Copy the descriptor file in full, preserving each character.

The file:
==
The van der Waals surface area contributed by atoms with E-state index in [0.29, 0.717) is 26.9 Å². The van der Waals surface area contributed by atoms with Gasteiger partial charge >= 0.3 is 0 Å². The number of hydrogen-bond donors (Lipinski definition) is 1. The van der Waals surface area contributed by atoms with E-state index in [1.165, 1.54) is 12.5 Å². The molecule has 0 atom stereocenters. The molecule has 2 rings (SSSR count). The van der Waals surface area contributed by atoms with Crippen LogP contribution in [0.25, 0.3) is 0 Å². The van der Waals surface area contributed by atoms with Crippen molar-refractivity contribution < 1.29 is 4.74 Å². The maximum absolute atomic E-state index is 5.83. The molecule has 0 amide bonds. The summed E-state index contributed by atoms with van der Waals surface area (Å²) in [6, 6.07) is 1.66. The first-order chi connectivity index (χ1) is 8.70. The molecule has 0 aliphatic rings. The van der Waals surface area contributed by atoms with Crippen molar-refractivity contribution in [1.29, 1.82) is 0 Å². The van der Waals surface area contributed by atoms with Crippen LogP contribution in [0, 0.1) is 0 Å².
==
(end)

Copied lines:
The van der Waals surface area contributed by atoms with E-state index in [0.29, 0.717) is 26.9 Å². The van der Waals surface area contributed by atoms with Gasteiger partial charge >= 0.3 is 0 Å². The number of hydrogen-bond donors (Lipinski definition) is 1. The van der Waals surface area contributed by atoms with E-state index in [1.165, 1.54) is 12.5 Å². The molecule has 0 atom stereocenters. The molecule has 2 rings (SSSR count). The van der Waals surface area contributed by atoms with Crippen LogP contribution in [0.25, 0.3) is 0 Å². The van der Waals surface area contributed by atoms with Crippen molar-refractivity contribution < 1.29 is 4.74 Å². The maximum absolute atomic E-state index is 5.83. The molecule has 0 amide bonds. The summed E-state index contributed by atoms with van der Waals surface area (Å²) in [6, 6.07) is 1.66. The first-order chi connectivity index (χ1) is 8.70. The molecule has 0 aliphatic rings. The van der Waals surface area contributed by atoms with Crippen molar-refractivity contribution in [1.29, 1.82) is 0 Å². The van der Waals surface area contributed by atoms with Crippen LogP contribution in [0, 0.1) is 0 Å².